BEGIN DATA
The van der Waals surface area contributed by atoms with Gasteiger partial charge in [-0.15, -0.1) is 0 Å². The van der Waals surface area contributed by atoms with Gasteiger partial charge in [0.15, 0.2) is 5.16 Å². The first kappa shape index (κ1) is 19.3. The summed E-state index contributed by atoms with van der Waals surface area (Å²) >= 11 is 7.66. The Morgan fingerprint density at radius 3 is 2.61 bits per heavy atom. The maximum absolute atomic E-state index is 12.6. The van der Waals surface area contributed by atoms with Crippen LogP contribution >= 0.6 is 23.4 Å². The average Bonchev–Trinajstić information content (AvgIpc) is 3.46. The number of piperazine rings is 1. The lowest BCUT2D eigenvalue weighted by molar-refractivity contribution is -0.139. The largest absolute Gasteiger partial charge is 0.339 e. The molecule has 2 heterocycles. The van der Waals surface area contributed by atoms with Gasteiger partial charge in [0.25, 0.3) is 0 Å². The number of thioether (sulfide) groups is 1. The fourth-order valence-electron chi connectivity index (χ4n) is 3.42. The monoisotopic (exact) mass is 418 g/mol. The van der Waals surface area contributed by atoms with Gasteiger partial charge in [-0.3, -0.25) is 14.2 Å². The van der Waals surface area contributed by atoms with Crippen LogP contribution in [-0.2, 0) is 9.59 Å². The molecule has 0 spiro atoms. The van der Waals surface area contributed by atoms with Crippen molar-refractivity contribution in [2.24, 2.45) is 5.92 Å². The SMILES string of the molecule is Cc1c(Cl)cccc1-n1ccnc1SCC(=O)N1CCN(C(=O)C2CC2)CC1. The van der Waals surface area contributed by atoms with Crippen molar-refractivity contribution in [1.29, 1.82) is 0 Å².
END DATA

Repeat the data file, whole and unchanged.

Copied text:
The van der Waals surface area contributed by atoms with Gasteiger partial charge in [-0.15, -0.1) is 0 Å². The van der Waals surface area contributed by atoms with Gasteiger partial charge in [0.15, 0.2) is 5.16 Å². The first kappa shape index (κ1) is 19.3. The summed E-state index contributed by atoms with van der Waals surface area (Å²) >= 11 is 7.66. The Morgan fingerprint density at radius 3 is 2.61 bits per heavy atom. The maximum absolute atomic E-state index is 12.6. The van der Waals surface area contributed by atoms with Crippen LogP contribution >= 0.6 is 23.4 Å². The average Bonchev–Trinajstić information content (AvgIpc) is 3.46. The number of piperazine rings is 1. The lowest BCUT2D eigenvalue weighted by molar-refractivity contribution is -0.139. The largest absolute Gasteiger partial charge is 0.339 e. The molecule has 2 heterocycles. The van der Waals surface area contributed by atoms with Gasteiger partial charge in [0.25, 0.3) is 0 Å². The number of thioether (sulfide) groups is 1. The fourth-order valence-electron chi connectivity index (χ4n) is 3.42. The monoisotopic (exact) mass is 418 g/mol. The van der Waals surface area contributed by atoms with Gasteiger partial charge in [-0.3, -0.25) is 14.2 Å². The van der Waals surface area contributed by atoms with Crippen LogP contribution in [-0.2, 0) is 9.59 Å². The molecule has 0 spiro atoms. The van der Waals surface area contributed by atoms with Crippen molar-refractivity contribution in [2.24, 2.45) is 5.92 Å². The SMILES string of the molecule is Cc1c(Cl)cccc1-n1ccnc1SCC(=O)N1CCN(C(=O)C2CC2)CC1. The van der Waals surface area contributed by atoms with Crippen molar-refractivity contribution in [1.29, 1.82) is 0 Å².